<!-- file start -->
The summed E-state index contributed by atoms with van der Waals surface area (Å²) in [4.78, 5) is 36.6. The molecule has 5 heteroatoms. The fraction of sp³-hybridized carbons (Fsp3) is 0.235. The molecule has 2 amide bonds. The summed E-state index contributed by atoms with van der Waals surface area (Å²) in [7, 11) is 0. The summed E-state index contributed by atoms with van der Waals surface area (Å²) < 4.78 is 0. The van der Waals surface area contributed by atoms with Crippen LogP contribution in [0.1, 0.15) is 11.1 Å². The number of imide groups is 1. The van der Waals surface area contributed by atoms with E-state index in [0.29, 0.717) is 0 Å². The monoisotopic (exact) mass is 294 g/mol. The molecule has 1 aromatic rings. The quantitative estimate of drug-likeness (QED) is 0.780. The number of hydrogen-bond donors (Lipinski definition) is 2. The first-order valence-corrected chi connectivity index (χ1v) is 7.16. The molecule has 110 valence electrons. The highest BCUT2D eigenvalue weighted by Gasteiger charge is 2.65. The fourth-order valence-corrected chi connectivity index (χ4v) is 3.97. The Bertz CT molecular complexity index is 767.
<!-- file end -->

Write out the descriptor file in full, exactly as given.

The summed E-state index contributed by atoms with van der Waals surface area (Å²) in [4.78, 5) is 36.6. The molecule has 5 heteroatoms. The fraction of sp³-hybridized carbons (Fsp3) is 0.235. The molecule has 2 amide bonds. The summed E-state index contributed by atoms with van der Waals surface area (Å²) in [7, 11) is 0. The summed E-state index contributed by atoms with van der Waals surface area (Å²) < 4.78 is 0. The van der Waals surface area contributed by atoms with Crippen LogP contribution in [0.1, 0.15) is 11.1 Å². The number of imide groups is 1. The van der Waals surface area contributed by atoms with E-state index in [0.29, 0.717) is 0 Å². The monoisotopic (exact) mass is 294 g/mol. The molecule has 1 aromatic rings. The quantitative estimate of drug-likeness (QED) is 0.780. The number of hydrogen-bond donors (Lipinski definition) is 2. The first-order valence-corrected chi connectivity index (χ1v) is 7.16. The molecule has 110 valence electrons. The highest BCUT2D eigenvalue weighted by Gasteiger charge is 2.65. The fourth-order valence-corrected chi connectivity index (χ4v) is 3.97. The Bertz CT molecular complexity index is 767.